Happy Father’s Day

To all the father’s out there, Happy Father’s Day. I hope the Lord blesses your time being celebrated. But I also hope you take the time to celebrate.

The Lord has been impressing on me all week, leading up to this morning, just how blessed I am to have the heavenly Father that I do. I’ve been trying to wrap my head around John 1 all week–that through the finished work of Jesus, I have the right to be called a child of God. The right. Not a privilege, which it is. Not a favor, which does no justice. But a right.

I am a child of God. He saw my desperate need, traversed the insurmountable distance, and completed all the legal work on my behalf so that  I can now proclaim the irrevocable right of adoption and be called a child of God. More so,  He hasn’t been an absent Father.  He did the legal work, and then took me into His household, care and riches.

Happy Father’s Day, guys. Be celebrated, but please don’t let the day pass without celebrating your heavenly Father.

New Year — Old Man

So, it’s a new year. 2015.

Praise God for a wonderful year with my beautiful and amazing wife, my kids (OK, they’re all old enough to hate being called that, but I’m a dad, sue me…), each of whom I am so proud of, and all of whom I love more than words can describe. Praise God for all of the wonderful family I have at Calvary Chapel Ooltewah. I don’t deserve to have you in my life, much less have the privilege of serving you, serving with you, and leading you.

Praise God for the coming year. I can’t imagine what God has for me, our family and the church. I can’t wait to see. As far as the church, I know beyond the shadow of a doubt that God has an exciting new season for us. (The building we’ve leased for 4 years has sold to a new, amazing, very Godly owner. But nonetheless, we’ll need to find a new place to meet by April of this year.) I’m not sure what God has in store, but He owns the church. Jesus leads it. And He doesn’t do things for no purpose. So, I am excited to see what He has for us.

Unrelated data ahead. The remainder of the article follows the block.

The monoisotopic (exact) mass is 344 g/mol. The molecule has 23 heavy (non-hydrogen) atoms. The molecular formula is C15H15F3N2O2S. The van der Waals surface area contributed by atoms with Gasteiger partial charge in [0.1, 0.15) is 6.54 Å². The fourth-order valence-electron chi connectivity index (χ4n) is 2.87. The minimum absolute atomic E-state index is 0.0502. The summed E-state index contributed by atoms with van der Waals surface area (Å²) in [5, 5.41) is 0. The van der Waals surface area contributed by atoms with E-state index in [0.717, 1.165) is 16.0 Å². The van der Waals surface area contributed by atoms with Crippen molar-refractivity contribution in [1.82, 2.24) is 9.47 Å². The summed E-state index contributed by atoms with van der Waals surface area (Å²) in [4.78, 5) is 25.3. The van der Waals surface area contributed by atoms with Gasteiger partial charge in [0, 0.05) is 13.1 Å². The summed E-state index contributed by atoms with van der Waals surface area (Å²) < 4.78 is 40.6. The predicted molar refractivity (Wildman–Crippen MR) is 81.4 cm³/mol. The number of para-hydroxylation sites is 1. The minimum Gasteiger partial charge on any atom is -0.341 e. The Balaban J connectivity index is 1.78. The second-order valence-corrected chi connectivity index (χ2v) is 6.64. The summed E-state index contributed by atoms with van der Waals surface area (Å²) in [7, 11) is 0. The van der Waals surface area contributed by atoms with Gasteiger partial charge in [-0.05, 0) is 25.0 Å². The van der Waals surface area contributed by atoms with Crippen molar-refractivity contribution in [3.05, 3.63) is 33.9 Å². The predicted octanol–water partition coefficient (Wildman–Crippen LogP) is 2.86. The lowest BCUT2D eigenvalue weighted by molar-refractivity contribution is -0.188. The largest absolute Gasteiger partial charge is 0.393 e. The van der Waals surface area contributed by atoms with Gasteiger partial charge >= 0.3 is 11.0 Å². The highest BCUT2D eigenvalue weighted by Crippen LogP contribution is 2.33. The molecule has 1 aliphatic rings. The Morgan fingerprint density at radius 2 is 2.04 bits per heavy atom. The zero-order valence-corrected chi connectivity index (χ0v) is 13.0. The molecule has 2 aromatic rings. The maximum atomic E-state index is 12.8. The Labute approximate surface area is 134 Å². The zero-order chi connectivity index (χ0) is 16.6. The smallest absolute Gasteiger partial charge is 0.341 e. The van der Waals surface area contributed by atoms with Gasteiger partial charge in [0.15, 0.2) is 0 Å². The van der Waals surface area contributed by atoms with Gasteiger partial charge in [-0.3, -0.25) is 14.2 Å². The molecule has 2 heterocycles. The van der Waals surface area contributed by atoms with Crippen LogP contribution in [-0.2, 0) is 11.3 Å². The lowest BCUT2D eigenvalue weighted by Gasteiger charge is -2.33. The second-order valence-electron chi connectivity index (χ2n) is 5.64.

In any event, for whatever reason, I awoke this morning thinking as much about last year as the coming year. I had several questions on my mind that I want to consider balanced between my own ‘old man’ nature and God’s gracious heart that loves that me wherever I am.

  1. Did I give my everything for Jesus?
  2. Did I give my everything for Judy (that beautiful, amazing, supportive, loving wife I mentioned a moment ago)?
  3. Did I give my everything for my kids?
  4. Did I give my everything for Calvary Chapel Ooltewah?
  5. Did I give my everything for my day-job?

That’s a lot of ‘everything’ isn’t it? Now, I’m not a math teacher, I just teach one on Sunday mornings (love you, Toni-sis!), but I know enough to realize that none of us have 500% to give. Maybe some motivational speakers will tell you that you do, but they’re bad at math too.

So I guess my questions revolve around the idea of whether I gave my all to others or held back for my own comfort, entertainment, laziness, whatever… Did I go to the mat or throw in the towel? Did I run the race to win, or flail my arms?

The answer to all five of the questions above is– ‘no’. No I did not give it my all. I still have many of the same character flaws that I started 2014 with. I have failed everyone in some way, whether they know it or not. I have had my lazy moments, my scared moments, my weak moments. I have procrastinated, given partial effort, lacked faith, lacked empathy, lacked resolve, lacked courage…

But here’s the cool thing. God has used the introspection today to swallow me in His love and grace. He has gently caressed me. He has whispered that that’s why it all has to be about Him, what He thinks, what He does… And He’s used that introspection to give me a renewed zeal, renewed vision for how I may pour myself out–ways I can be with and for others, ways I can develop in Him, ways to serve Him, my family and my church.

There is an excitement in introspection sometimes–if we do it with Jesus. He’ll shine a light into our heart. The old man retreats, and the shadows get smaller.

I can’t wait for the new year. My hopes for that year are varied. Among the hopes is this:

When I awaken on January 1, 2016, I’ll ask the same questions. I’ll undoubtedly receive the same answers. But I’ll have spent more time on the mat, more time running, and less time flailing my arms. The old man will have another foot in the grave, and I will be closer to what Jesus calls me to be.